If you are asking the very narrow question -- does the CFO/OCTO properly model the impact of new residential (by including future tax streams) vs retail or commercial the answer is no.

I'm not even sure the OCTO in involved in zoning issues at all.

I'd made the point before the IZ requirements are a double whammy. You are brining in lower income people with lower income tax streams. and a 30% IZ requirement reduces the entire value of a building in terms of property tax.

At 12:48 PM, Anonymous Richard Layman said...

why for social reasons I am in favor of IZ, I have to admit I didn't think about the property valuation and property tax revenue element.

In any case, I've always thought that IZ should be tied specifically to density bonuses, to reduce the negative impact on the economic viability of the property. That doesn't happen though.

Similarly, the "lop off a floor or two" to placate anti-development residents doesn't work very well in the long term. I always thought about it in terms of the maximum development envelope of the city being constrained and only having so much room to grow.

But there is the income tax revenue stream element as well as the property valuation and property tax revenue element. The former I thought about, not the latter.

Thanks as always for your provocative insights.

At 1:10 PM, Anonymous charlie said...

RE: Lopping off. Yes, if the zoning rules are that fungible (in both ways) the problem is in the zoning rules.

RE: income streams. The problem of hyper-gentrication is real. The only place it exists is Georgetown. I'd guess DC is capturing perhaps 25% of those highly wealthy income streams at best. City Center/the Wharf are going to be similar.

I'd say Williams knew this, and wanted to capture 100K highly paid workers with low expenses (young, no healthcare, and minimal education costs).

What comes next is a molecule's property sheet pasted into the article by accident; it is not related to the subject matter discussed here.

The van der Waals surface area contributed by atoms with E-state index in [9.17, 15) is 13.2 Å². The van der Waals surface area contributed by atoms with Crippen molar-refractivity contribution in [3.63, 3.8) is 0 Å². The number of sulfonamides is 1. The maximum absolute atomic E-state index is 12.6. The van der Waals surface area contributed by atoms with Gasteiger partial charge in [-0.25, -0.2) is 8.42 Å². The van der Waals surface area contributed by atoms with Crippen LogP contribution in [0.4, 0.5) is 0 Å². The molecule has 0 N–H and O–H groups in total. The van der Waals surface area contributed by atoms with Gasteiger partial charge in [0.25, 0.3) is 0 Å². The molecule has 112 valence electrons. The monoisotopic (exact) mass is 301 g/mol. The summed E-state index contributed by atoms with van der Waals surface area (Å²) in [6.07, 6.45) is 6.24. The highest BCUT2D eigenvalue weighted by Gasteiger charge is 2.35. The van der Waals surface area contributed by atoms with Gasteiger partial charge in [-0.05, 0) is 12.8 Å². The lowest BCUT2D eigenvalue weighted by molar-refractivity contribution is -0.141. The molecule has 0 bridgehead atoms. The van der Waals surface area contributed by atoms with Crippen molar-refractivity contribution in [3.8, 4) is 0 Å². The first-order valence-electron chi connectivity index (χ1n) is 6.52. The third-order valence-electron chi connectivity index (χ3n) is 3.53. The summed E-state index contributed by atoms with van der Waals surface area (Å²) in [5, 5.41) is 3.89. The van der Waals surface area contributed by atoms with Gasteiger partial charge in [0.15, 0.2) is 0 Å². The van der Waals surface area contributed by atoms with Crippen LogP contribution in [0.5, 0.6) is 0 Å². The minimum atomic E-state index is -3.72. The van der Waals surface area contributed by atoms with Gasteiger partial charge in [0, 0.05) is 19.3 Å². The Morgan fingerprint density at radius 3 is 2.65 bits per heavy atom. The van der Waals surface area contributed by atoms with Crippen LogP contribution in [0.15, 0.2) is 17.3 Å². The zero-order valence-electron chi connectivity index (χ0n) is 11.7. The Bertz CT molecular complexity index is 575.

But we are looking at population bulge (35 and under) and despite their preferences for city living DC might not capture that as they get older.

At 1:40 PM, Anonymous Richard Layman said...

well, you only need to capture some of them. As long as they are two income households and interest rates remain low and they can spend $700K on a house, DC will capture enough of these households as they "age." Some will go to the suburbs, sure.

Most of the household turnover in my neighborhood is of "young" couples and households with children/expecting to have children, 35+.

But housing prices are escalating and this will be an issue going forward. Plus as these households have kids they become a cost sink because of the cost of education/pre-K, from age 3 to 18 at about $15K/year.

In the immediate area, it might drive improvement of the Rte. 1 corridor in PG County, and the Purple Line corridor there too, if they can have a sub-district school improvement initiative, because housing costs are so much lower. It's the only close in area with such a large difference (a couple hundred thousand) in housing costs.

At 8:37 PM, Anonymous charlie said...

Hmm, I'm starting to get the conservative platform:

1. Non-market based: I know that market forces are important for conservatives (Not sure why) but market implementation isn't great in cities/urban areas. Too many externalities and you can't weight them.

2. Education/childcare: How to get world class eduction wishing the next 10 years.

3. Right size Government -- move down social spending, move down on pensions, and move down to number of workers (be more efficient)

4. Middle class tax burdens - cities are unique in that we accept wealth taxation, but make sure the burden isn't on the middle class.

5. Pro-social acceptance: Be pro immigration, pro minority and pro gay.

Yes, basically a DLC from about 1996.